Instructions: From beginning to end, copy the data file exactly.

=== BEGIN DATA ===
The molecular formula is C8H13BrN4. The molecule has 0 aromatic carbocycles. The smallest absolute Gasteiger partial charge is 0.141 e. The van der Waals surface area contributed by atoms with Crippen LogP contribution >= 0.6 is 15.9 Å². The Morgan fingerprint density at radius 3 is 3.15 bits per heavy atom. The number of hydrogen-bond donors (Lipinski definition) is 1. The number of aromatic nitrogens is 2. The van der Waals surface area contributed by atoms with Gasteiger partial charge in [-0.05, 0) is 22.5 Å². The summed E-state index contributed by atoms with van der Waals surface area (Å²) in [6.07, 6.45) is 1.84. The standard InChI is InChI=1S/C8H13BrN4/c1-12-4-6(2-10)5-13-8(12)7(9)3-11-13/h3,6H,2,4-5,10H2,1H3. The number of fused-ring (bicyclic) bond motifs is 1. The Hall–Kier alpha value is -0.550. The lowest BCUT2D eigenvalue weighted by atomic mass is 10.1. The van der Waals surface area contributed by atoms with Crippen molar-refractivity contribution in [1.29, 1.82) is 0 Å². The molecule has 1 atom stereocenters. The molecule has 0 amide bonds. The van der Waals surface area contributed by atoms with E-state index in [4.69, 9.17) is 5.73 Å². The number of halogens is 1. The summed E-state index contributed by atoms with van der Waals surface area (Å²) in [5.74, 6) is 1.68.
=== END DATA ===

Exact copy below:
The molecular formula is C8H13BrN4. The molecule has 0 aromatic carbocycles. The smallest absolute Gasteiger partial charge is 0.141 e. The van der Waals surface area contributed by atoms with Crippen LogP contribution >= 0.6 is 15.9 Å². The Morgan fingerprint density at radius 3 is 3.15 bits per heavy atom. The number of hydrogen-bond donors (Lipinski definition) is 1. The number of aromatic nitrogens is 2. The van der Waals surface area contributed by atoms with Gasteiger partial charge in [-0.05, 0) is 22.5 Å². The summed E-state index contributed by atoms with van der Waals surface area (Å²) in [6.07, 6.45) is 1.84. The standard InChI is InChI=1S/C8H13BrN4/c1-12-4-6(2-10)5-13-8(12)7(9)3-11-13/h3,6H,2,4-5,10H2,1H3. The number of fused-ring (bicyclic) bond motifs is 1. The Hall–Kier alpha value is -0.550. The lowest BCUT2D eigenvalue weighted by atomic mass is 10.1. The van der Waals surface area contributed by atoms with Crippen molar-refractivity contribution in [1.29, 1.82) is 0 Å². The molecule has 1 atom stereocenters. The molecule has 0 amide bonds. The van der Waals surface area contributed by atoms with E-state index in [4.69, 9.17) is 5.73 Å². The number of halogens is 1. The summed E-state index contributed by atoms with van der Waals surface area (Å²) in [5.74, 6) is 1.68.